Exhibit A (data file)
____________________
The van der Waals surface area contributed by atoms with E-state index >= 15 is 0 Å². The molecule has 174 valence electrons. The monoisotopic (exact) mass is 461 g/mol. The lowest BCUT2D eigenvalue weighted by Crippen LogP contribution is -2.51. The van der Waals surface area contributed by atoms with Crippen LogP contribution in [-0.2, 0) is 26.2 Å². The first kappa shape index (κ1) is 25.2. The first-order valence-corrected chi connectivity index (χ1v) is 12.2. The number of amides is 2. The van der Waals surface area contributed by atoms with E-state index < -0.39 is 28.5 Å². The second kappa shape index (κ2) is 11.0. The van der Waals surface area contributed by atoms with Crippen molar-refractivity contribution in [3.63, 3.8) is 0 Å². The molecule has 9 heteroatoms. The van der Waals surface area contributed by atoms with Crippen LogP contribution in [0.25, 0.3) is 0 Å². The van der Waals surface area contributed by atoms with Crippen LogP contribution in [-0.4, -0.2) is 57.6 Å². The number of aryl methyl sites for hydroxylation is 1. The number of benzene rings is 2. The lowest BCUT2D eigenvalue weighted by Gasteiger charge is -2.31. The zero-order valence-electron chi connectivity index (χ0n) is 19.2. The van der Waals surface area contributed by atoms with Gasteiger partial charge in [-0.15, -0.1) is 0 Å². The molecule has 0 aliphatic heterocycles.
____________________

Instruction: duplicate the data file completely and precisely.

The van der Waals surface area contributed by atoms with E-state index >= 15 is 0 Å². The molecule has 174 valence electrons. The monoisotopic (exact) mass is 461 g/mol. The lowest BCUT2D eigenvalue weighted by Crippen LogP contribution is -2.51. The van der Waals surface area contributed by atoms with Crippen LogP contribution in [-0.2, 0) is 26.2 Å². The first kappa shape index (κ1) is 25.2. The first-order valence-corrected chi connectivity index (χ1v) is 12.2. The number of amides is 2. The van der Waals surface area contributed by atoms with E-state index < -0.39 is 28.5 Å². The second kappa shape index (κ2) is 11.0. The van der Waals surface area contributed by atoms with Crippen molar-refractivity contribution in [3.63, 3.8) is 0 Å². The molecule has 9 heteroatoms. The van der Waals surface area contributed by atoms with Crippen LogP contribution in [0.25, 0.3) is 0 Å². The van der Waals surface area contributed by atoms with Crippen LogP contribution in [-0.4, -0.2) is 57.6 Å². The number of aryl methyl sites for hydroxylation is 1. The number of benzene rings is 2. The lowest BCUT2D eigenvalue weighted by Gasteiger charge is -2.31. The zero-order valence-electron chi connectivity index (χ0n) is 19.2. The van der Waals surface area contributed by atoms with Gasteiger partial charge in [-0.15, -0.1) is 0 Å². The molecule has 0 aliphatic heterocycles.